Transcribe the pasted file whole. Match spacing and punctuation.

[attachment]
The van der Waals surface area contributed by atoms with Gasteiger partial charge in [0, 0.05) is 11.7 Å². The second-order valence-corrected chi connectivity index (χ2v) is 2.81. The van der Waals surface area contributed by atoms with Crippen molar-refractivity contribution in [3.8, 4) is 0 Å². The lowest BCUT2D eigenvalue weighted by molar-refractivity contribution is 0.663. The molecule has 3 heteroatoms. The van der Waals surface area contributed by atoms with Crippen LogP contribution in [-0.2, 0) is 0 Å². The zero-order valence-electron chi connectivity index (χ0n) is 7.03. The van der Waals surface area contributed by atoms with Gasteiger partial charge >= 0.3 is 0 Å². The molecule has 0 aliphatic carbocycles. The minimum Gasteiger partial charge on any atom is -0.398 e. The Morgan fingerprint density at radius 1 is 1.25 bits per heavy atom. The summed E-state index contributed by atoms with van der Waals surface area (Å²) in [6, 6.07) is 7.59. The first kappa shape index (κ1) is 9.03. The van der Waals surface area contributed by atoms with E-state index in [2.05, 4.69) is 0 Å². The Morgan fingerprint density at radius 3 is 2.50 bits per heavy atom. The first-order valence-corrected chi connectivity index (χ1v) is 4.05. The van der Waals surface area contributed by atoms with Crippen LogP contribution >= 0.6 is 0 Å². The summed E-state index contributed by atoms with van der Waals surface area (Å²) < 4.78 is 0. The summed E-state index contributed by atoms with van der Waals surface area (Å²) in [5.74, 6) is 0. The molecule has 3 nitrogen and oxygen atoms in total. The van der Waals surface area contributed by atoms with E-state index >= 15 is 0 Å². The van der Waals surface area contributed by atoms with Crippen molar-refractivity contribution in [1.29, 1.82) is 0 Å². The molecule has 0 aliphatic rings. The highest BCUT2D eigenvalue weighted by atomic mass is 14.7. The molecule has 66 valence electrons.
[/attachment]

The van der Waals surface area contributed by atoms with Gasteiger partial charge in [0, 0.05) is 11.7 Å². The second-order valence-corrected chi connectivity index (χ2v) is 2.81. The van der Waals surface area contributed by atoms with Crippen molar-refractivity contribution in [3.8, 4) is 0 Å². The lowest BCUT2D eigenvalue weighted by molar-refractivity contribution is 0.663. The molecule has 3 heteroatoms. The van der Waals surface area contributed by atoms with Crippen LogP contribution in [-0.2, 0) is 0 Å². The zero-order valence-electron chi connectivity index (χ0n) is 7.03. The van der Waals surface area contributed by atoms with Gasteiger partial charge >= 0.3 is 0 Å². The molecule has 0 aliphatic carbocycles. The minimum Gasteiger partial charge on any atom is -0.398 e. The Morgan fingerprint density at radius 1 is 1.25 bits per heavy atom. The summed E-state index contributed by atoms with van der Waals surface area (Å²) in [6, 6.07) is 7.59. The first kappa shape index (κ1) is 9.03. The van der Waals surface area contributed by atoms with E-state index in [2.05, 4.69) is 0 Å². The Morgan fingerprint density at radius 3 is 2.50 bits per heavy atom. The first-order valence-corrected chi connectivity index (χ1v) is 4.05. The van der Waals surface area contributed by atoms with Crippen LogP contribution >= 0.6 is 0 Å². The summed E-state index contributed by atoms with van der Waals surface area (Å²) < 4.78 is 0. The summed E-state index contributed by atoms with van der Waals surface area (Å²) in [5.74, 6) is 0. The molecule has 3 nitrogen and oxygen atoms in total. The van der Waals surface area contributed by atoms with E-state index >= 15 is 0 Å². The van der Waals surface area contributed by atoms with Crippen molar-refractivity contribution in [1.29, 1.82) is 0 Å². The molecule has 0 aliphatic rings. The highest BCUT2D eigenvalue weighted by atomic mass is 14.7. The molecule has 66 valence electrons.